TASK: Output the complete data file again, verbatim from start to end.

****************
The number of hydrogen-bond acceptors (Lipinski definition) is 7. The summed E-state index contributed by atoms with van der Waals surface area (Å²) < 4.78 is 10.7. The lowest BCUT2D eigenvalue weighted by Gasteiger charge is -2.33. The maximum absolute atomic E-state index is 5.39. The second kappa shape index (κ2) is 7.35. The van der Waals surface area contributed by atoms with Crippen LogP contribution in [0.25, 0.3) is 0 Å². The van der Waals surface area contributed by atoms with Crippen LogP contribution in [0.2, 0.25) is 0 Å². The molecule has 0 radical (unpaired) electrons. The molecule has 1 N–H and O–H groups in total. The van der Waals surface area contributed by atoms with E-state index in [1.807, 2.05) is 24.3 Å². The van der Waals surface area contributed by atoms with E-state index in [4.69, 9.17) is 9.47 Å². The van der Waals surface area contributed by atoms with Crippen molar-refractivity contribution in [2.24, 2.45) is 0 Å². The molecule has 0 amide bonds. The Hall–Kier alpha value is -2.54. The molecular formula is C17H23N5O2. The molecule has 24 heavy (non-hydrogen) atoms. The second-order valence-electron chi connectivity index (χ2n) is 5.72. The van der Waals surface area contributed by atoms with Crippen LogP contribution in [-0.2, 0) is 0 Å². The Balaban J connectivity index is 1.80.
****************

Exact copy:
The number of hydrogen-bond acceptors (Lipinski definition) is 7. The summed E-state index contributed by atoms with van der Waals surface area (Å²) < 4.78 is 10.7. The lowest BCUT2D eigenvalue weighted by Gasteiger charge is -2.33. The maximum absolute atomic E-state index is 5.39. The second kappa shape index (κ2) is 7.35. The van der Waals surface area contributed by atoms with Crippen LogP contribution in [0.25, 0.3) is 0 Å². The van der Waals surface area contributed by atoms with Crippen LogP contribution in [0.2, 0.25) is 0 Å². The molecule has 0 radical (unpaired) electrons. The molecule has 1 N–H and O–H groups in total. The van der Waals surface area contributed by atoms with E-state index in [1.807, 2.05) is 24.3 Å². The van der Waals surface area contributed by atoms with E-state index in [4.69, 9.17) is 9.47 Å². The van der Waals surface area contributed by atoms with Crippen molar-refractivity contribution in [2.24, 2.45) is 0 Å². The molecule has 0 amide bonds. The Hall–Kier alpha value is -2.54. The molecular formula is C17H23N5O2. The molecule has 24 heavy (non-hydrogen) atoms. The second-order valence-electron chi connectivity index (χ2n) is 5.72. The van der Waals surface area contributed by atoms with Crippen LogP contribution in [-0.2, 0) is 0 Å². The Balaban J connectivity index is 1.80.